NYC Atlassian Community Thriving
July 5, 2016
When asked what some of the pivotal moments in GeekHive’s history are, I often pull up the adoption of Atlassian’s products such as Jira, Confluence, and BitBucket. The tools we tried before implementing Atlassian’s products just weren’t able to do the things we needed them to. I credit a lot of the maturity and sophistication in our development and project management processes to Jira and other Atlassian products like Bamboo, FishEye, and Crucible that allow us to perform code reviews and continuous integration. So… you could call me an Atlassian fan.
Atlassian User Groups – A Worldwide Community
Atlassian engages with its community of users in a variety of ways. One such way is the Atlassian User Group (AUG) program. AUG meetups take place all over the world and New York, of course, has a strong showing every time. AUG meetings are attended by current and prospective Atlassian users, Atlassian team members and community managers, and other organizations who work closely with Atlassian customers. Some people are complete power users while others are just learning the ecosystem. It’s usually held at a great looking office with free food and drinks. Plus, my personal favorite, the giveaways! (Last month I won the raffle. My Atlassian swag is featured in this post!)
The topics discussed at the NYC AUG vary from meetup to meetup. In a recent meeting, we were treated to a Skype Q&A with an Atlassian Product Manager, a feature preview from an Atlassian team member, and an introduction to one of Atlassian’s newer products: Jira Core.
The Atlassian Customer Manager shared a number of metrics and the AUG program appears to be growing. There are more meetups held in more cities by more people than ever before. And New York is considered to be a flagship example for the program.
Power User Takeaway: During this past meetup, I learned something new on the “power user” side of Jira. The default behavior for task and sub-task workflows is to allow a user to resolve a task without having to resolve any of its sub-tasks. This may be counterintuitive for you – it’s certainly not logical to me. I had believed that was just something I’d have to live with, but Jira is highly customizable and this default behavior can be changed.
Sven Peters Gives His Take
The last topic of the evening was a presentation by Sven Peters, an Atlassian Evangelist. This was my favorite part of the event because he spoke about the recent AtlasCamp 2016 event. At AtlasCamp, Sven gave a talk called “Rise of the Machines” about forthcoming features Atlassian is building to advance automated builds and deployments. He also spoke about a push within Atlassian to begin “open sourcing” their corporate culture. To paraphrase, the idea is to share lessons they’ve learned as an organization in the hope that it might help improve our own professional lives.
Sven explained how Atlassian uses Confluence within their organization. One phrase they’ve latched onto: “Confluence it, or it didn’t happen.” When a new team member joins the company, they’re required to write a blog post about themselves on day one. Sometimes the post is technical, sometimes it’s business, and sometimes personal. These blog posts serve to start a conversation between existing team members and new ones to help them integrate and onboard quickly. They also help to promote company culture faster and span the digital divide of their global teams located worldwide. Sven likes to review recent blog posts across Atlassian, daily, like a newspaper of recent events.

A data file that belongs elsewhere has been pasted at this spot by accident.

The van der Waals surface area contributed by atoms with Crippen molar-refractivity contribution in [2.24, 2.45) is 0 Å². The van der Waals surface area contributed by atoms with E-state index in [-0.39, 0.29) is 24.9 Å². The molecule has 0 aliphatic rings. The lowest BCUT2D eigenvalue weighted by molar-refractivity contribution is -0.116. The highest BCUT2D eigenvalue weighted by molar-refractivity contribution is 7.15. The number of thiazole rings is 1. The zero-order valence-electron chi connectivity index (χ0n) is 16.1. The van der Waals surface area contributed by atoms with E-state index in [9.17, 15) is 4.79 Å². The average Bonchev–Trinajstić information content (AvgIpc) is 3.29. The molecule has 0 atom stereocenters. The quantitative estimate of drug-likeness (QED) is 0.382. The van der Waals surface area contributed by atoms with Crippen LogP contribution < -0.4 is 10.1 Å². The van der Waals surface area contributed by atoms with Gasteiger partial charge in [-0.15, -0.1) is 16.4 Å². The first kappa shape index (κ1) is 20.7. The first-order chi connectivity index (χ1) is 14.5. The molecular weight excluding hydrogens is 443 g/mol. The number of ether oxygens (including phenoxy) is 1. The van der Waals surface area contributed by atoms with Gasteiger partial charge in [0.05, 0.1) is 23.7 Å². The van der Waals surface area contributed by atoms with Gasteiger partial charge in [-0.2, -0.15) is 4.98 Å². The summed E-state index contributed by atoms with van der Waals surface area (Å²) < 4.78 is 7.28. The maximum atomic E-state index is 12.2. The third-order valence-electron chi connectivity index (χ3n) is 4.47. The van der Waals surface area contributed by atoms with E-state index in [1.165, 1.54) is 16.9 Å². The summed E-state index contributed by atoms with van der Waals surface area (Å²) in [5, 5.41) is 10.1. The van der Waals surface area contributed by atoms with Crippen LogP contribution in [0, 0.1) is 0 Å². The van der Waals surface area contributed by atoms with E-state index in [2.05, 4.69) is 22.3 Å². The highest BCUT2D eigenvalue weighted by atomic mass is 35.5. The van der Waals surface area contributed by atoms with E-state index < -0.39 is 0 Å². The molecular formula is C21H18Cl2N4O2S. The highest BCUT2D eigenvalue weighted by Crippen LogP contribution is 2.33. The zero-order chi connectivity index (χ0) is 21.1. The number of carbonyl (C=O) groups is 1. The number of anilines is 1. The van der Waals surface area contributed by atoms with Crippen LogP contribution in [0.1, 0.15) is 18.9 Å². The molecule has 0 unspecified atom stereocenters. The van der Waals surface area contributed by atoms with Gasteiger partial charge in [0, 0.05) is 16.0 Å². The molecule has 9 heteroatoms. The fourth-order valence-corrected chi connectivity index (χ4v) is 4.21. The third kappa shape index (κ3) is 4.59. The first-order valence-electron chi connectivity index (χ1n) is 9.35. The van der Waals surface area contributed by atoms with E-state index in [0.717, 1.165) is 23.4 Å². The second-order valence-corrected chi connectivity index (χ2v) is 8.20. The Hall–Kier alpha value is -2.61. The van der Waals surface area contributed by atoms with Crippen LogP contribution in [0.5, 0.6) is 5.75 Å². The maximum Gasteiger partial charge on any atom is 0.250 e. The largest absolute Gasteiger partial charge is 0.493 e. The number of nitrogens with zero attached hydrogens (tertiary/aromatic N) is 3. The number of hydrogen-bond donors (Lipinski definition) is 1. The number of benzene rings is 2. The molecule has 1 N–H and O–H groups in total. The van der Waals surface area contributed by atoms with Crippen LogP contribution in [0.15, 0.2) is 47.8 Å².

Atlassian holds all-hands meetings periodically, at the meetings there’s time where the floor is open for questions. They found, with hundreds of people in attendance, that some were too shy to ask their question at the meeting. To solve this, and give everyone a chance to participate, they built a system within their Confluence to submit questions. Questions are up/down voted and the top 10 questions (no matter how silly) have to be answered at the next all-hands meeting.
Finally, Sven talked about the Confluence commenting feature. It allows for healthy conversation and debate, for sure. But Sven reported, as avid Confluence users, there’s a point where conversation is no longer healthy and veers into wasting time. When a conversation has run it’s course, they’ve become comfortable putting a final note on the page and closing it from further discussion.
In all, it was a great time meeting others in the Atlassian ecosystem and learning about current and upcoming features. I’m especially excited to adapt the submitting questions concept for a GeekHive suggestions box. As a company that believes in open book management, we meet every 2 weeks for staff huddles and can address suggestions there. I was also inspired to address our content in confluence. For us, once content gets stale, no one looks at it, and they don’t go in and add new content because they aren’t looking at it, it’s a vicious cycle that this blog posting idea can solve.
Are you an Atlassian user? Which of these ideas can you see your company benefiting from? Tweet us @GeekHive.
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